Petitioners do not dispute that Greenidge spent at least $ 12 million on construction of the plant.  They contend, however, that some of the most expensive equipment has yet to be installed at a cost of approximately $ 44 million.  Their estimate is based upon facts in a completely unrelated case involving the installation of purportedly similar equipment in New York County (Matter of Sierra Club v. Martens, 53 Misc.3d 1204[A], 2016 N.Y. Slip Op. 51391[U], 2016 WL 5719815 [Sup. Ct., N.Y. County 2016], affd 156 A.D.3d 454, 67 N.Y.S.3d 14 [1st Dept. 2017] ).  The assertion that the equipment to be installed in this case is approximate in cost to the equipment installed in that case is based upon sheer speculation.  Regardless of the cost of any equipment that has yet to be installed, the construction long ago progressed to the stage where production of electricity using natural gas could proceed.  Thus, we conclude that “construction of [the plant] is well under way, at considerable cost to [Greenidge]” (Dowd, 54 A.D.3d at 340, 862 N.Y.S.2d 385).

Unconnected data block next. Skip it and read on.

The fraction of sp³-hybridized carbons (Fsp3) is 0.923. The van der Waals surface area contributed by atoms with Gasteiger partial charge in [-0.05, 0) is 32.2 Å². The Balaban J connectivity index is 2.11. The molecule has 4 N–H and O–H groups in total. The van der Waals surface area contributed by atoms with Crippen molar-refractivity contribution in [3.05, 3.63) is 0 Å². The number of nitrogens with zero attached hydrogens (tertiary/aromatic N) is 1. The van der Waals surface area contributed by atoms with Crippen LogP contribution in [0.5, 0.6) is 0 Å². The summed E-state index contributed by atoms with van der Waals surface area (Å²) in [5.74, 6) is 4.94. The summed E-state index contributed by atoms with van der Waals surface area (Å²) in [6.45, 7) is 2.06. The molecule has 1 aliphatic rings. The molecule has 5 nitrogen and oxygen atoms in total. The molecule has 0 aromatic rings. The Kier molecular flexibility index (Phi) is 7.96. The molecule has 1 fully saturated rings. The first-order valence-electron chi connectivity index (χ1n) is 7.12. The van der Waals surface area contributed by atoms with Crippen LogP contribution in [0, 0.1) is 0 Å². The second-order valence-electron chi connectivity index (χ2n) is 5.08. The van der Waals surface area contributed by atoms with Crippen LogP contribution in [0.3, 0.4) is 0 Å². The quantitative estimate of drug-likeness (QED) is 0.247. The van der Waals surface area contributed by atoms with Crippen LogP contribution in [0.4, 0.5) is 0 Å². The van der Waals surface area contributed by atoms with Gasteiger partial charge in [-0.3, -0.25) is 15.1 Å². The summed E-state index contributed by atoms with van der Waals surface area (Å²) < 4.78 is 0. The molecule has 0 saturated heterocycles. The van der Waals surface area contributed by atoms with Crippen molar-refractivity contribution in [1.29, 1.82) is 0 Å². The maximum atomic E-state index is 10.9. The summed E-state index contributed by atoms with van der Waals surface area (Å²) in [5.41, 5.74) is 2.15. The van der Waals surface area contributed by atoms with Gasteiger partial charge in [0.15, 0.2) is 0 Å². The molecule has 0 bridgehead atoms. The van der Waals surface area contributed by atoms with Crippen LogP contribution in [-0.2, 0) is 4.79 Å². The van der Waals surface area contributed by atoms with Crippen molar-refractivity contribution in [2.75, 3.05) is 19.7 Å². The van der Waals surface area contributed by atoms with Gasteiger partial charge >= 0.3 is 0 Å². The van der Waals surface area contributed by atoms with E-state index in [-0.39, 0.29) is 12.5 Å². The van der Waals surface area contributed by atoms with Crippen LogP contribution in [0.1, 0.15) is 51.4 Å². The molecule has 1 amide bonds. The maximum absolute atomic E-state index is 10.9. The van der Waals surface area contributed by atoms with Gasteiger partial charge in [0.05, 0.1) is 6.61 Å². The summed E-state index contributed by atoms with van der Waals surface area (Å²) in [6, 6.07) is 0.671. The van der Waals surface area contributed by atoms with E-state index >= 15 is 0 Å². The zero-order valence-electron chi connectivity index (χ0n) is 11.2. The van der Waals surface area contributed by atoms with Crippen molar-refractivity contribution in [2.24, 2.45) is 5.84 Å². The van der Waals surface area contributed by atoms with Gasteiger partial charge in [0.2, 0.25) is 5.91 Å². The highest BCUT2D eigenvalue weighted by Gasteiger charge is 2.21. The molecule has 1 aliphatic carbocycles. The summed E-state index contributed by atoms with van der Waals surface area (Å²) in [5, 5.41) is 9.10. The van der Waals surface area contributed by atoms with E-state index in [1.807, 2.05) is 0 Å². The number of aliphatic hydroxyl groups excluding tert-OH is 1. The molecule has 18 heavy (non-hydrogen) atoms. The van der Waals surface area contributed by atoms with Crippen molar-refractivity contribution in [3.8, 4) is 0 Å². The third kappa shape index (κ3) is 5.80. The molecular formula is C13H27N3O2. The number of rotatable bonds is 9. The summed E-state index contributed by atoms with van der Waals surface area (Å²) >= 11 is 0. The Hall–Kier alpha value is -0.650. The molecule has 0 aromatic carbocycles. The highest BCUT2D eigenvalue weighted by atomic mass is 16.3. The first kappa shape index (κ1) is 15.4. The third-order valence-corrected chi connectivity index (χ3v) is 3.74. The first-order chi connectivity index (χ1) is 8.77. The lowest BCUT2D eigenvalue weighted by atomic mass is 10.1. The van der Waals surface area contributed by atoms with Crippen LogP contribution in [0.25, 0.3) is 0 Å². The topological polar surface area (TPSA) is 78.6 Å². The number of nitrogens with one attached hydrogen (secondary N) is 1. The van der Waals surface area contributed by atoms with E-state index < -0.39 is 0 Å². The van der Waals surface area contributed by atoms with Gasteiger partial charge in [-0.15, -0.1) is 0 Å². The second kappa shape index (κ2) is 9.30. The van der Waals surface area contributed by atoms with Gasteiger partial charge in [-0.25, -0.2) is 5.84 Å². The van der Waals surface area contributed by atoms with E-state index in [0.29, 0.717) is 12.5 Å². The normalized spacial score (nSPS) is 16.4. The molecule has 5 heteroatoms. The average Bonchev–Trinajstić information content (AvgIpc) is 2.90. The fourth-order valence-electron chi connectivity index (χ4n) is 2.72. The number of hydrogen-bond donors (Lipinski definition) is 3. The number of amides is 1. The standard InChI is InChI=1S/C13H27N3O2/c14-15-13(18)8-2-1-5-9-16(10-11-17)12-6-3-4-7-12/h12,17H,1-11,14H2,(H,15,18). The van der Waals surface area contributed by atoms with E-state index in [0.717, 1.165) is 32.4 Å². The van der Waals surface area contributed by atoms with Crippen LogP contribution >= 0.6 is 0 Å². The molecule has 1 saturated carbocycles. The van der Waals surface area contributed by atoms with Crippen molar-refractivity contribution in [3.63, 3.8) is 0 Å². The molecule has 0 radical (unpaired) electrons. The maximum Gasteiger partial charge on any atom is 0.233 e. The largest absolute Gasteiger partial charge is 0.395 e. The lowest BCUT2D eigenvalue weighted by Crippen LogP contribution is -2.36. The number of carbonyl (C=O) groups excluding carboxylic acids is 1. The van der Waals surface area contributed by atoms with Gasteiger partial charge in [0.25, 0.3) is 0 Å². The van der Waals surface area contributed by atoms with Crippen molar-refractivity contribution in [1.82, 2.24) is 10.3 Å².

Petitioners further contend that they are not requesting that Greenidge undo any of the completed construction.  Petitioners thus assume that the relief they ultimately seek, i.e., the preparation of a full environmental impact statement, would not require significant, costly alterations to the construction that has already occurred.  We see no basis for that assumption.  Greenidge undertook the construction project with all the necessary permits based upon the conclusions and requirements of the existing SEQRA review.  Greenidge substantially completed that construction, and we therefore conclude that petitioners' challenge to the SEQRA review became moot (see generally Matter of Riverkeeper, Inc. v. Johnson, 52 A.D.3d 1072, 1073–1074, 861 N.Y.S.2d 155 [3d Dept. 2008], lv denied 11 N.Y.3d 716, 874 N.Y.S.2d 5, 902 N.E.2d 439 [2009] ).